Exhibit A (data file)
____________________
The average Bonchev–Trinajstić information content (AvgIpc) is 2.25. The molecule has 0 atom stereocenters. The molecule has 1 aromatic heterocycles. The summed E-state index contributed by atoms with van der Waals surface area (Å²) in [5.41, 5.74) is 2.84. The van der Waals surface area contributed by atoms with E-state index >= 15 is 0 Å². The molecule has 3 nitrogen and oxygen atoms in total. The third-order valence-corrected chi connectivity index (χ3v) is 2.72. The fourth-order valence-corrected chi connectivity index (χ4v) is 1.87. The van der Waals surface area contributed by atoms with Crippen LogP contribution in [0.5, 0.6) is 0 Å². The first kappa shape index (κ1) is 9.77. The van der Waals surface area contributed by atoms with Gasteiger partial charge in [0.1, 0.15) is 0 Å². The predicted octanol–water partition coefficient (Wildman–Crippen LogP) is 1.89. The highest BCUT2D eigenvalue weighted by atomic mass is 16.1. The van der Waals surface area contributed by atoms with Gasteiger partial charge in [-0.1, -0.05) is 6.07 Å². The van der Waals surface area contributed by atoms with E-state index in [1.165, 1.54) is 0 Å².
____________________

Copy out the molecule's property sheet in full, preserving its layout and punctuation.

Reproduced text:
The average Bonchev–Trinajstić information content (AvgIpc) is 2.25. The molecule has 0 atom stereocenters. The molecule has 1 aromatic heterocycles. The summed E-state index contributed by atoms with van der Waals surface area (Å²) in [5.41, 5.74) is 2.84. The van der Waals surface area contributed by atoms with E-state index >= 15 is 0 Å². The molecule has 3 nitrogen and oxygen atoms in total. The third-order valence-corrected chi connectivity index (χ3v) is 2.72. The fourth-order valence-corrected chi connectivity index (χ4v) is 1.87. The van der Waals surface area contributed by atoms with Crippen LogP contribution in [0.5, 0.6) is 0 Å². The first kappa shape index (κ1) is 9.77. The van der Waals surface area contributed by atoms with Gasteiger partial charge in [0.1, 0.15) is 0 Å². The predicted octanol–water partition coefficient (Wildman–Crippen LogP) is 1.89. The highest BCUT2D eigenvalue weighted by atomic mass is 16.1. The van der Waals surface area contributed by atoms with Gasteiger partial charge in [-0.1, -0.05) is 6.07 Å². The van der Waals surface area contributed by atoms with E-state index in [1.165, 1.54) is 0 Å².